SU 16-1, 3-1 Big East
|Sirius Channel: 122|
WVU - 1
SU - 5
This is the most versatile, best shooting and most balanced line-up the Mountaineers have played, or likely will play this season. There are teams with more raw and individual talent, but none that combine the sweet shooting, length, defensive ability and scoring balance (the top six players average at least 10 points and the seven is at nine) of Syracuse. On offense, the Orange are protecting the basketball, using the entire floor for shot selection and distributing touches well between Rautins, Jackson and Johnson while allowing Onuaku to handle rebounding and putbacks inside. On defense, SU packs in the 2-3 defense and forces teams to pry them outside via solid three-point shooting. That has rarely happened, and when it has, the Orange are usually the sharper of the shooting teams. Pittsburgh attacked the zone well, moving the ball around the perimeter to gain a two-on-one advantage where the outside baseline defender must attempt to challenge the shot. That opens cutting lanes from the high post and wing for dump downs on the blocks and can expose the middle of the lane for a second to allow either a close shot or another pass to a player attacking the basket or taking a short, high-percentage jumper. West Virginia must hit a few open threes to get that challenge from the low block defender, then decide to take an intelligent shot from the right player as needed. If the Mountaineers settle, as they have been, for passing the ball around the arc and hoisting up poor percentage shots from the outside, Syracuse will romp. WVU must use ball movement and cuts to open areas of the floor for exploitation. On defense, West Virginia needs to challenge on the outside, but not get itself out of defe4nsive position by getting too far into the passing lanes. Denial, in this one, is far less important on the outside than is maintaining a proper defensive stance to challenge and keep the foe away from the hoop and from driving the lane and kicking or dumping off to big men who can easily finish. There can be no slow start, no playing for the latter 20 or even 25-30 minutes. Shots might not fall and WVU might well trail even by double digits. But it must continue to play and take good shots while keeping composure on defense. The intensity should be there in this one. The question is will the execution, discipline and intelligence?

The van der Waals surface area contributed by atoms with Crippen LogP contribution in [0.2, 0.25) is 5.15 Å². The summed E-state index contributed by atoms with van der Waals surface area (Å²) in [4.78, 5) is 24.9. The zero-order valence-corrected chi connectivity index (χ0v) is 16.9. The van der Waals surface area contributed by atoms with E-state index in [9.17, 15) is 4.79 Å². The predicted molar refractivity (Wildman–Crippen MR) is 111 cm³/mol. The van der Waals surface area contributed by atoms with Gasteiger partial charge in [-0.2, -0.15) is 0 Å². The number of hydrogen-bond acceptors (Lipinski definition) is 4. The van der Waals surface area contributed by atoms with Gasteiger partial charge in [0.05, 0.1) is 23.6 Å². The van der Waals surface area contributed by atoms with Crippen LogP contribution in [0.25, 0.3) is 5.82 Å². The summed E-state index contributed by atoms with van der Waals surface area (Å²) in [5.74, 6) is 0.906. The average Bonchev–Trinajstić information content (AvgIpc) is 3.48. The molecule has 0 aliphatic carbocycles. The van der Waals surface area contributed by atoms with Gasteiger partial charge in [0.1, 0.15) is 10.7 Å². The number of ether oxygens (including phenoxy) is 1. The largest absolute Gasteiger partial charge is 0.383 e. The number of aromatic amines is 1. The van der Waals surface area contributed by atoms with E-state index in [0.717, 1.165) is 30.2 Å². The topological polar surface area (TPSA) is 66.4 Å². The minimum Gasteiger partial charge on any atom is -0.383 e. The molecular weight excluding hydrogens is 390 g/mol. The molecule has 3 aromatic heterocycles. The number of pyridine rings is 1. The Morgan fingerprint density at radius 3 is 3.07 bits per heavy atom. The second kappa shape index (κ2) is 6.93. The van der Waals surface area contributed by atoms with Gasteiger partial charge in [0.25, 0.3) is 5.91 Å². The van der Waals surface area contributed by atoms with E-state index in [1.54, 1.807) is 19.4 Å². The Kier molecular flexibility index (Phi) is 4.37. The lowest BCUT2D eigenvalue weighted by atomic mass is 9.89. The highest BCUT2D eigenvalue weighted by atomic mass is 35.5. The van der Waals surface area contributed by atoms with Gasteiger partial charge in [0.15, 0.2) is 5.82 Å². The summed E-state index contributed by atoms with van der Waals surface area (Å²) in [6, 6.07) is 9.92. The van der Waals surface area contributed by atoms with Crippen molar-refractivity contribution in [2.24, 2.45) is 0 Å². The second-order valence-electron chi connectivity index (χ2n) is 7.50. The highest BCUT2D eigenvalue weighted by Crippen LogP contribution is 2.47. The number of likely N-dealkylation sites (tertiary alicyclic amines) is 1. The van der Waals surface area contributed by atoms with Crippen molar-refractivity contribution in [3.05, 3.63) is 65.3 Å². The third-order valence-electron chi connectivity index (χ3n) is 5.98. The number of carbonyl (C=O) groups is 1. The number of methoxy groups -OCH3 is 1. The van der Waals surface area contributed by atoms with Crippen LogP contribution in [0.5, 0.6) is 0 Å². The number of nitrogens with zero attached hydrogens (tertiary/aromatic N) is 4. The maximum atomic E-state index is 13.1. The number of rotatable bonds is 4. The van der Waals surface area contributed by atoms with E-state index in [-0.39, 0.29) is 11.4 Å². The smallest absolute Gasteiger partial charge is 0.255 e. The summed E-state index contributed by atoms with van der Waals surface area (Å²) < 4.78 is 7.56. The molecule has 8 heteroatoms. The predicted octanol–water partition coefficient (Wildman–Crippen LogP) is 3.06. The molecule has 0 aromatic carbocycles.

The only other WVU game played in Morgantown in which two men's collegiate teams ranked in the top 10 met was exactly 50 years ago on Jan. 16, 1960 when No. 3 West Virginia beat No. 9 Villanova 89-81. This game is the 11th in school history in which both WVU and its foe were rated in the top 10.
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Da'Sean Butler is now 9th on the all-time West Virginia scoring list with 1,680. He needs eight points to pass Ron ‘Fritz' Williams for eighth place.
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Huggins is 1-2 against Syracuse and Boeheim all-time. WVU is 30-5 under Huggins in the Coliseum. It has won 27 games in a row when scoring 70 or more points.
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Boeheim is 19-6 against West Virginia, the majority of those defeats coming against former WVU head coach Gale Catlett. WVU's last series win was in 2008 in the first-ever meeting between Huggins and Boeheim. SU has won 75 percent of the series games since the Mountaineers joined the Big East – though West Virginia is 12-9 at home and 7-7 in the Coliseum against the Orange.
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West Virginia passed Princeton for 23rd on the all-time NCAA winningest Division I programs list at 1,563 wins. The Mountaineers are one win behind Cincinnati for 22nd place. Syracuse is fifth all-time in wins (1,765).